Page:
Commentary: Responding to the Census critical for Oklahoma’s Children and Future

As we move forward through the legislative session, the Oklahoma Institute for Child Advocacy (OICAO continues to do workshops, training sessions, and discussions about how to be effective advocates when dealing with policymakers.

I had the pleasure of serving on a panel recently with Leadership Oklahoma to discuss the U.S. Census and implications with people not filling out their forms.
As the Census Bureau proclaims, they want every counted, and counted only once. Oklahoma officials have been doing their part with limited resources to make this happen.
You will begin to see information mailed to you in just a few short weeks about submitting your household information to ascertain an accurate count of our nation’s population.  This year, you will have the ability to fill out the form by the traditional method of mailing your information through the U.S. Postal Service, or by the new methods of submitting information on a secure link over the Internet or through a secure phone line.

We are expecting and hoping to see a much-improved rate of return this year compared to previous years. Special thanks goes to Commerce Director Brent Kisling and his team for taking this effort so seriously with the “OK Let’s Count” initiative spearheaded by them and collaborated with by private partners like the OICA.  Learn more about this at OICA also has a link to “OK Let’s Count” on our website.

Each household not submitting information costs the state about $1,700 per person per year. So, a single parent with two children not counted is the same as the state losing more than $50,000 in funding from the federal government for programs that depend on census numbers, such as road and bridge funding, Title I schools, and Medicaid support for children.  

Please rest assured that census information is strictly confidential by law. It is a $250,000 fine and jail time for any census worker to release private information. None of the information will be released until a seventy-year time frame passes; this is to allow those who work on genealogy in the future to have access to that information so your future relatives will know about you.

Special thanks go to Senate President Pro Tempore Greg Treat and Senate Democratic Leader Kay Floyd for joining across party lines to encourage their elected colleagues to take part in census advocacy work by spreading information to the different parts of the state about this need. OICA also wants to thank Sen. Paul Scott for requesting a census interim study this past year to raise awareness among lawmakers about the important issues surrounding this count.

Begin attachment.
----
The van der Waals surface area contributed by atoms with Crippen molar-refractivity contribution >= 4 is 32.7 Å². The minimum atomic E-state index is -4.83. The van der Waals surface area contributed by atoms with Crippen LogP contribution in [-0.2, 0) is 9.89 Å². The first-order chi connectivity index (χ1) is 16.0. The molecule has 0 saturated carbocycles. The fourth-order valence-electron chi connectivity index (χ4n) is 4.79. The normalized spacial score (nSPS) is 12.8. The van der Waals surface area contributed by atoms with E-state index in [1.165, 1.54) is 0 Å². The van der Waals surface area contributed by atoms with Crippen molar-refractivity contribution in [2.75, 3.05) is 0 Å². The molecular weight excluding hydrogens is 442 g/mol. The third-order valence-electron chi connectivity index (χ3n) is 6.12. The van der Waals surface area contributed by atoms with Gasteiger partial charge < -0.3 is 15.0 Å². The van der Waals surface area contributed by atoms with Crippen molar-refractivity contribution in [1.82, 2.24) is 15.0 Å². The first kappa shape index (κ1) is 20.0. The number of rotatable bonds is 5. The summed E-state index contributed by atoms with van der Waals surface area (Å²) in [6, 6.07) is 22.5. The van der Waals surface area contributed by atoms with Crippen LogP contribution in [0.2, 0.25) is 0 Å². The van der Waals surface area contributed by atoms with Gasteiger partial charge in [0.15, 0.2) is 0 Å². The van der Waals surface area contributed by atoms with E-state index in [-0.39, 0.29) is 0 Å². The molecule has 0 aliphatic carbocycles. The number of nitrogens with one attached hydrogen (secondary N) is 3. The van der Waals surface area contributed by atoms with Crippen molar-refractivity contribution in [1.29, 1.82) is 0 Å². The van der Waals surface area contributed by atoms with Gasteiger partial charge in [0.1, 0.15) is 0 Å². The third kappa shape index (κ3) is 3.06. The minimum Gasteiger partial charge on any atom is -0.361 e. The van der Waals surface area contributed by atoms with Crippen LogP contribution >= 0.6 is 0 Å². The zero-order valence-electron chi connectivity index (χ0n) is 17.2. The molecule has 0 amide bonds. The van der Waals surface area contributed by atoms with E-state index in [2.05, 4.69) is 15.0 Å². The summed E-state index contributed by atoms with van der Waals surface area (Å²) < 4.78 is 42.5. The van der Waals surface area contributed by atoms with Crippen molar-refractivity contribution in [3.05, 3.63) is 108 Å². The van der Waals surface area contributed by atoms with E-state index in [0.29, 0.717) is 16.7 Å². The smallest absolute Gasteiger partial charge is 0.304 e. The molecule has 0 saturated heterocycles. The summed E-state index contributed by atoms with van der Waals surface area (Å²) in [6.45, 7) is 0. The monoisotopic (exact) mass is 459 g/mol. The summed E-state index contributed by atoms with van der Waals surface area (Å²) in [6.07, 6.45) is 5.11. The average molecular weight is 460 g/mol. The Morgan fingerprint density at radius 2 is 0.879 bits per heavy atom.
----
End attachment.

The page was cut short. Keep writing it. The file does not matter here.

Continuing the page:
We also need to thank Gov. Kevin Stitt for his effort through his office and state agencies to help raise awareness through the clients, customers, and citizens they serve to make certain Oklahomans from all backgrounds receive help in filling out and submitting their information. In fact, an ambassador program was established with a person from each state agency meeting to discuss census efforts to ensure be best count possible.

With these efforts, we are optimistic a far better count is in store for Oklahoma, so please do your part and fill out your census forms.
This column’s child statistic sponsored by Sonic Drive-Ins: 23 percent of Hispanic/Latino children and 28 percent of African-American children in Oklahoma live in areas of high poverty. (SOURCE: U.S. Census Bureau, 2013-17 American Community Survey.)

About OICA: The Oklahoma Institute for Child Advocacy was established in 1983 by a group of citizens seeking to create a strong advocacy network that would provide a voice for the needs of children and youth in Oklahoma, particularly those in the state’s care and those growing up amid poverty, violence, abuse and neglect, disparities, or other situations that put their lives and future at risk. Our mission statement: “Creating awareness, taking action and changing policy to improve the health, safety and well-being of Oklahoma’s children.”

NOTE: Former state Rep. Joe Dorman was the Democratic nominee for governor of Oklahoma in 2014. He is a frequent contributor for the website, and his commentaries on public policy issues also appear occasionally in The City Sentinel newspaper.